Many GB athletes who took part in Sochi have built on the team's success in the past year.
Lizzy Yarnold has added to her Olympic gold with three World Cup wins so far this season.
The GB women curlers followed up their bronze with European bronze representing Scotland, although the GB men who won silver in Russia failed to qualify for the event.
There have also been successes for athletes who did not manage to get on the podium in Sochi.
Katie Summerhayes became the first British woman to win a Freestyle World Championships medal when she took slopestyle silver in Kreischberg in January.
Andrew Musgrave, the cross-country skier who described his Olympic performance as like a 'tranquilised badger', has rediscovered his speed with the best ever finish by a Briton at a World Cup, coming 13th in Lillehammer in December. He also clocked the fastest time by a Brit in a World Cup race earlier this year.
And although they were unable to win another European Championships medal this year, ice dancing pair Penny Coomes and Nick Buckland scored a personal best and won their first prestigious Grand Prix medal with a bronze in Moscow in November.
The snow sports expert
Ed Leigh is a former professional snowboarder and now co-presents Ski Sunday. He feels snow sports in the UK are enjoying a post-Sochi boost.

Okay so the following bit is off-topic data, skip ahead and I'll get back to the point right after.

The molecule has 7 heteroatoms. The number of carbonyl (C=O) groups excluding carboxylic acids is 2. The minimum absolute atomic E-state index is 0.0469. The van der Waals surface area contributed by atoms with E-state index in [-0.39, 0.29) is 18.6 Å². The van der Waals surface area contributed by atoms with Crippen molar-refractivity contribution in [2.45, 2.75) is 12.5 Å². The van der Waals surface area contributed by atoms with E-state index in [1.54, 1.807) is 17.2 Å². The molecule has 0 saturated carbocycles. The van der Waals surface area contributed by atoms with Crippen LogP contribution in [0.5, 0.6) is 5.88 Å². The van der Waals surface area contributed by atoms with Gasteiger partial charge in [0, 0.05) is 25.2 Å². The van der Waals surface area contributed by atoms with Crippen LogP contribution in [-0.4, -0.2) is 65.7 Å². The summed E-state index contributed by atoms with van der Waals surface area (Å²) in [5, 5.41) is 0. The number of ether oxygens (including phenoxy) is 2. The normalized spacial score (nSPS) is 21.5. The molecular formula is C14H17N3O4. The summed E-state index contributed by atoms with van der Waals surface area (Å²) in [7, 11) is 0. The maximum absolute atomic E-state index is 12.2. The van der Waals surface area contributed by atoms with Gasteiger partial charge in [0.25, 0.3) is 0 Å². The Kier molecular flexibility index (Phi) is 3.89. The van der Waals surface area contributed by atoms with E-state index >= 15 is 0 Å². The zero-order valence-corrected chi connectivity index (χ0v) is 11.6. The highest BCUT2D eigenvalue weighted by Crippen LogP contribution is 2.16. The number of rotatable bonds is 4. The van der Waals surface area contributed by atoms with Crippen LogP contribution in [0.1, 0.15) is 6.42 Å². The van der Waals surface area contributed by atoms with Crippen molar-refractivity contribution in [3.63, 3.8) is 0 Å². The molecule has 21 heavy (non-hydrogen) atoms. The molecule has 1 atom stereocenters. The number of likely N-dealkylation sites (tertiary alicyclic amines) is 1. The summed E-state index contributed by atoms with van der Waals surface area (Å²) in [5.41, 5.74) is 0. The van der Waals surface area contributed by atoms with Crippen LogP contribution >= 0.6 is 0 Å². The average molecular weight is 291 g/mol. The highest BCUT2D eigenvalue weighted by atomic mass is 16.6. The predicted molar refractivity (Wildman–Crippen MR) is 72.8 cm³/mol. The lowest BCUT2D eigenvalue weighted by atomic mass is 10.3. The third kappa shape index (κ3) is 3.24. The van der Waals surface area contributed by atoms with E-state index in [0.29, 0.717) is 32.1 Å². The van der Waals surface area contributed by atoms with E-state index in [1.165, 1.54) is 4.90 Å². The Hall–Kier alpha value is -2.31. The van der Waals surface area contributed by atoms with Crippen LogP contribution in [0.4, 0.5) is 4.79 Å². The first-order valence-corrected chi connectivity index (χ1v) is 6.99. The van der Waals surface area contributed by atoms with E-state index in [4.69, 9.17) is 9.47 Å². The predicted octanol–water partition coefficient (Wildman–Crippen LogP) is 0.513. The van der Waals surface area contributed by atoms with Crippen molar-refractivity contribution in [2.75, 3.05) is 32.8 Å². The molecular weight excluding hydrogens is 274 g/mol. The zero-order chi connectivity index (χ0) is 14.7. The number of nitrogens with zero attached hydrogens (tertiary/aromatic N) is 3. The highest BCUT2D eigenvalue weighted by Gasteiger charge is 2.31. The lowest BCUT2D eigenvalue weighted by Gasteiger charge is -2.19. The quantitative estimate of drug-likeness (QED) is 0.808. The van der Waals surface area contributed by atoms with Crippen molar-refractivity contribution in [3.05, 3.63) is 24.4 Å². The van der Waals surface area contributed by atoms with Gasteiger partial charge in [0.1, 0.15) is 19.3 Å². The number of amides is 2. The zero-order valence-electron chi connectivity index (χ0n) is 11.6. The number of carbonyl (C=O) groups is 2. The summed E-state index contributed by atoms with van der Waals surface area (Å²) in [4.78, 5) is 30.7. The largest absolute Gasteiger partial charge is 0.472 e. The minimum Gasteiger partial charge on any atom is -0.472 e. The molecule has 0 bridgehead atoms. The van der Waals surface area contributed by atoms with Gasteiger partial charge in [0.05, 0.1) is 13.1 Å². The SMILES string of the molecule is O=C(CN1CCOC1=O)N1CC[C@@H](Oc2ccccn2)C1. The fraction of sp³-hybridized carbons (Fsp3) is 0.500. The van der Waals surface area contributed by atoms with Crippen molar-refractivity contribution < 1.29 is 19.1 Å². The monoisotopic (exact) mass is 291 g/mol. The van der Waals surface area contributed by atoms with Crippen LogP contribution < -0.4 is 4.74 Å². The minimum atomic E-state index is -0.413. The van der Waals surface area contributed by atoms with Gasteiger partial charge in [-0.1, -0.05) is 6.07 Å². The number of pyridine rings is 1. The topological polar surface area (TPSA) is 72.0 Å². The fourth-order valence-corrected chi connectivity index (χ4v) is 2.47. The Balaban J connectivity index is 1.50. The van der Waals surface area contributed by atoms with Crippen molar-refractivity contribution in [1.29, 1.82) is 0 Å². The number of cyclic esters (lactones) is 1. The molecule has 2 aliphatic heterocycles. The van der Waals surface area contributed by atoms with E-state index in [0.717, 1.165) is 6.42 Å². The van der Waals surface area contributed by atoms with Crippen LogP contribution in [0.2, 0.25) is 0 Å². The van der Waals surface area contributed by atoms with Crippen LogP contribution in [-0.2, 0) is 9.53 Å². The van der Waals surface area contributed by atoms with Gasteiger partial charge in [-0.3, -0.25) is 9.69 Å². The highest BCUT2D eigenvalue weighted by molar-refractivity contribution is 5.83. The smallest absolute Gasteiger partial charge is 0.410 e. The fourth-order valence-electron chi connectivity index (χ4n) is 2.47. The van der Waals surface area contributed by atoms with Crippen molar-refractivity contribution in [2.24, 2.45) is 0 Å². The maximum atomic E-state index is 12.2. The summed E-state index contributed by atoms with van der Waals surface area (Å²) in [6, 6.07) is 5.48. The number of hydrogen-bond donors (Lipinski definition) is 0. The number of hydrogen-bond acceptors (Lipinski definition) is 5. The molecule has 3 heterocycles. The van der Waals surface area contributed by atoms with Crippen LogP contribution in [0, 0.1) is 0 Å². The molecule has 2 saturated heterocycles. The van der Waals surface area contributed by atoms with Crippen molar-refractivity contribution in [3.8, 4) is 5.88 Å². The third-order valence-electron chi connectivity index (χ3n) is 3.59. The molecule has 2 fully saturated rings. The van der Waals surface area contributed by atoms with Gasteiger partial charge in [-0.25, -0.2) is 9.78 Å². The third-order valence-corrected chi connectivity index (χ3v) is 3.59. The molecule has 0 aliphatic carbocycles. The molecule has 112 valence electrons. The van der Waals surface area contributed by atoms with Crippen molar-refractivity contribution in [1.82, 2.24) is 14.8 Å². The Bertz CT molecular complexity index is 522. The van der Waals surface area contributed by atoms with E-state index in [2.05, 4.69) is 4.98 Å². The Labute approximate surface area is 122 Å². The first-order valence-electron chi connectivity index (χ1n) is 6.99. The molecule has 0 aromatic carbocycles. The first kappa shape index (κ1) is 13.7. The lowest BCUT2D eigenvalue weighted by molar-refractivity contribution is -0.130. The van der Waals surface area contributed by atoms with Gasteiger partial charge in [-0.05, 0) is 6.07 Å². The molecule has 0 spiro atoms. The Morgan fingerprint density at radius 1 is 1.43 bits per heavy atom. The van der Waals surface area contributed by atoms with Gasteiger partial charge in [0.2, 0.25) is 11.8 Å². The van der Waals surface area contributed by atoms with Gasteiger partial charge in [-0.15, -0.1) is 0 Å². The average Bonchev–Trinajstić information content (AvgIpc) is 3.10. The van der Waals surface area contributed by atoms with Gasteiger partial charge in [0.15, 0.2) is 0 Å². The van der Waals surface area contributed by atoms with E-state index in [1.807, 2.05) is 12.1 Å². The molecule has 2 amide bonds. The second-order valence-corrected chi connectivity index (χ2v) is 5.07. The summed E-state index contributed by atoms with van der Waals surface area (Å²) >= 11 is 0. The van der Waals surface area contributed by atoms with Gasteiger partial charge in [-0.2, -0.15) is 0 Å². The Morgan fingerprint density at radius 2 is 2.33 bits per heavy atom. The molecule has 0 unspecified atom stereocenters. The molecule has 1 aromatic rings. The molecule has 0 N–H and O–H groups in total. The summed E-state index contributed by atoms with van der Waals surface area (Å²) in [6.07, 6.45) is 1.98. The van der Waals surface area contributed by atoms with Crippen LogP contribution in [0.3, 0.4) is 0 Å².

"Snow sports in this country are in such rude health," he said. "Jenny Jones's medal has had such an affect on the domestic industry.
"That medal had a genuine trickle-down effect of bringing people into the sport.
"We are the only snowboard industry in the world that is growing at the moment."
Leigh added that Summerhayes's silver medal at the world championships is "an indication of the progress that we continue to make".
Another one of the key things that Sochi has provided is something called 'performance profiling', which looks at the times and performances of the world's best and measures UK athletes against that.
"Snowboard riders like Billy Morgan, Jamie Nicholls and Aimee Fuller are all benefiting from that and we're starting to see real results and a lot of progress being made using that system," Leigh added.
Participation can be tricky to gauge.
Some sports, such as bobsleigh or skeleton, are not readily accessible to a recreational athlete. Other sports have different ways of measuring their numbers - whether it is by website traffic or facility surveys.
However, the general trend is upwards.
Curling recorded over 5,000 people trying the sport in the aftermath of the Sochi Games through the Try Curling website. That number compares to roughly 1,000 people in each year after the 2010 Vancouver Games.
And at the only dedicated curling rink in England they are still witnessing 60% more visitors than they were at this time 12 months ago.
"Immediately after the Games we had so much interest we had to stay open longer than we normally would," said Tracey Brown, manager of Fenton's Rink in Tunbridge Wells.
"We shut between May and October and expected it to level out again but there were still more people coming. We don't know when or if interest will drop."
Ice skating sports have recorded 2,500 more people taking part each week, while in the three months after Sochi Snowsport England recorded a 12% increase in participation at several indoor centres around the country compared to the same period in 2013.